WARNING: Spoilers for Icarus Ahead.
“Drug use, within entire teams continues unabated. It is planned and deliberate cheating, with complex methods, sophisticated substances and techniques, and the active complicity of doctors, scientists, team officials and riders. There is nothing accidental about it.” – Dick Pound (WADA)
Doping in sports has been a major issue for many years. Quite possibly since the creation of “sports,” in general. Athletes around the world have been caught, served suspensions, and been banned from there respective sport. So, why do they continue to take the chance? Doping is essentially the use of illegal performance-enhancing drugs (PEDs) to help recover at a faster rate. It helps improve your muscle strength and can also cut down on any body fat. Throughout the years, PEDs have haunted the world surrounding the Olympics, MLB, cycling, and the NFL.
Directed by Bryan Fogel, “Icarus” is a documentary that centers on one of the biggest sports scandals to date. It begins in June 2014 with an amateur cyclist, Fogel, preparing for a race set at Haute Route. The seven-day trek included the Alpine’s and was similar to the Tour de France, except it included no actual professionals. Fogel’s goal is to give everything that he has to finish as high up in the standings as possible. At the completion of the trek, he has drained his body entirely and has finished 14th. Which is quite impressive considering many of the cyclists could easily become professionals. During a post-race conversation, Fogel states that the top 10 finishers were on another level from everybody else. This prompts him to dive into a whole new study.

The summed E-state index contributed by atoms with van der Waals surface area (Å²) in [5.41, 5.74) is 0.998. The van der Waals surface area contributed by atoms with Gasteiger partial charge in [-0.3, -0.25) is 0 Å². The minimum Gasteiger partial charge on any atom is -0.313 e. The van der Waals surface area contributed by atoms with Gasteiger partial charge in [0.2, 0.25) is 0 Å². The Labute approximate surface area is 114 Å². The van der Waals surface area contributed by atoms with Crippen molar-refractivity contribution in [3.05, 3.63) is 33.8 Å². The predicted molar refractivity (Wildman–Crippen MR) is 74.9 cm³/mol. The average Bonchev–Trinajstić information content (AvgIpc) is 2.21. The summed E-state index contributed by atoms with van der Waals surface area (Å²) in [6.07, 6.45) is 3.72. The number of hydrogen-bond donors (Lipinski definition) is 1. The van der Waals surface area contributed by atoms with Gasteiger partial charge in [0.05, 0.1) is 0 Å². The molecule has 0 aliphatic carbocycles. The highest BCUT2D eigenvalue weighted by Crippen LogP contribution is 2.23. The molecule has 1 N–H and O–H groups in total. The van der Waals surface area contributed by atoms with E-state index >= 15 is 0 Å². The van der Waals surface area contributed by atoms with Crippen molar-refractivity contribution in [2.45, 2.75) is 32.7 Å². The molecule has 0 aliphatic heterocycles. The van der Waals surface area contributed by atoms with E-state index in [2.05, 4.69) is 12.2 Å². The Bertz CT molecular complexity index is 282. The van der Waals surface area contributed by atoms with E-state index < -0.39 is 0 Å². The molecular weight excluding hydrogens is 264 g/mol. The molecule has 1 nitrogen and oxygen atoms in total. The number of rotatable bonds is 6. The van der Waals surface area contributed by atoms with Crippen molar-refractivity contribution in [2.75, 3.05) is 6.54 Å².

Fogel’s vision for the documentary was to essentially compare and contrast the use of PEDs. After stating early on that Lance Armstrong was an idol of his, and discussing his controversial career, Fogel wants to learn how he was able to pass so many drug tests. With the help of Don Catlin, the former director of a World Anti-Doping Agency (WADA) at UCLA, and many other athletic specialists, he was able to locate a doctor that would assist him. The doctor was also the director of a Russian anti-doping laboratory that helped prevent athletes from using human growth hormones (HGH) through strict drug testing. His name is Dr. Grigory Rodchenkov. So, does this all sound a little like Super-Size Me? In some ways, but instead of eating McDonald’s for weeks on end, Fogel is going to build strength and reduce his body fat. Much healthier, right? Not so fast.